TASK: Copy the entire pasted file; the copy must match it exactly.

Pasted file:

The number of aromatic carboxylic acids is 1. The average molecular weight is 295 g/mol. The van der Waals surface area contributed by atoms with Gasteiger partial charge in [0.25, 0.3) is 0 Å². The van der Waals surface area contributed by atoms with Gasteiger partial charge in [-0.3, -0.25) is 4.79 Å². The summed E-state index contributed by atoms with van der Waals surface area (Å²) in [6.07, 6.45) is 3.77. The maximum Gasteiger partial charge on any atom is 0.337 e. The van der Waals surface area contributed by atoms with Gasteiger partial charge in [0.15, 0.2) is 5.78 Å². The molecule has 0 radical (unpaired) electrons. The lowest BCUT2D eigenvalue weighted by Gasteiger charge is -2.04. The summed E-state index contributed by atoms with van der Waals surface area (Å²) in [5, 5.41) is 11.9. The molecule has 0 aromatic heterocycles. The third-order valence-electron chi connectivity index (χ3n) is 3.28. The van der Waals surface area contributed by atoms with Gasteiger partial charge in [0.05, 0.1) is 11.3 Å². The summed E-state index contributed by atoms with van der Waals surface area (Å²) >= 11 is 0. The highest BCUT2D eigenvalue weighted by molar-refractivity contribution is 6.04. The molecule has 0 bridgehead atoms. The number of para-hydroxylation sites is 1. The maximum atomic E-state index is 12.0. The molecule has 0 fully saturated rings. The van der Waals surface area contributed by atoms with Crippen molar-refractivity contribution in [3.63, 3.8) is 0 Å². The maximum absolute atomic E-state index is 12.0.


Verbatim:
The number of aromatic carboxylic acids is 1. The average molecular weight is 295 g/mol. The van der Waals surface area contributed by atoms with Gasteiger partial charge in [0.25, 0.3) is 0 Å². The van der Waals surface area contributed by atoms with Gasteiger partial charge in [-0.3, -0.25) is 4.79 Å². The summed E-state index contributed by atoms with van der Waals surface area (Å²) in [6.07, 6.45) is 3.77. The maximum Gasteiger partial charge on any atom is 0.337 e. The van der Waals surface area contributed by atoms with Gasteiger partial charge in [0.15, 0.2) is 5.78 Å². The molecule has 0 radical (unpaired) electrons. The lowest BCUT2D eigenvalue weighted by Gasteiger charge is -2.04. The summed E-state index contributed by atoms with van der Waals surface area (Å²) in [5, 5.41) is 11.9. The molecule has 0 aromatic heterocycles. The third-order valence-electron chi connectivity index (χ3n) is 3.28. The van der Waals surface area contributed by atoms with Gasteiger partial charge in [0.05, 0.1) is 11.3 Å². The summed E-state index contributed by atoms with van der Waals surface area (Å²) >= 11 is 0. The highest BCUT2D eigenvalue weighted by molar-refractivity contribution is 6.04. The molecule has 0 bridgehead atoms. The number of para-hydroxylation sites is 1. The maximum atomic E-state index is 12.0. The molecule has 0 fully saturated rings. The van der Waals surface area contributed by atoms with Crippen molar-refractivity contribution in [3.63, 3.8) is 0 Å². The maximum absolute atomic E-state index is 12.0.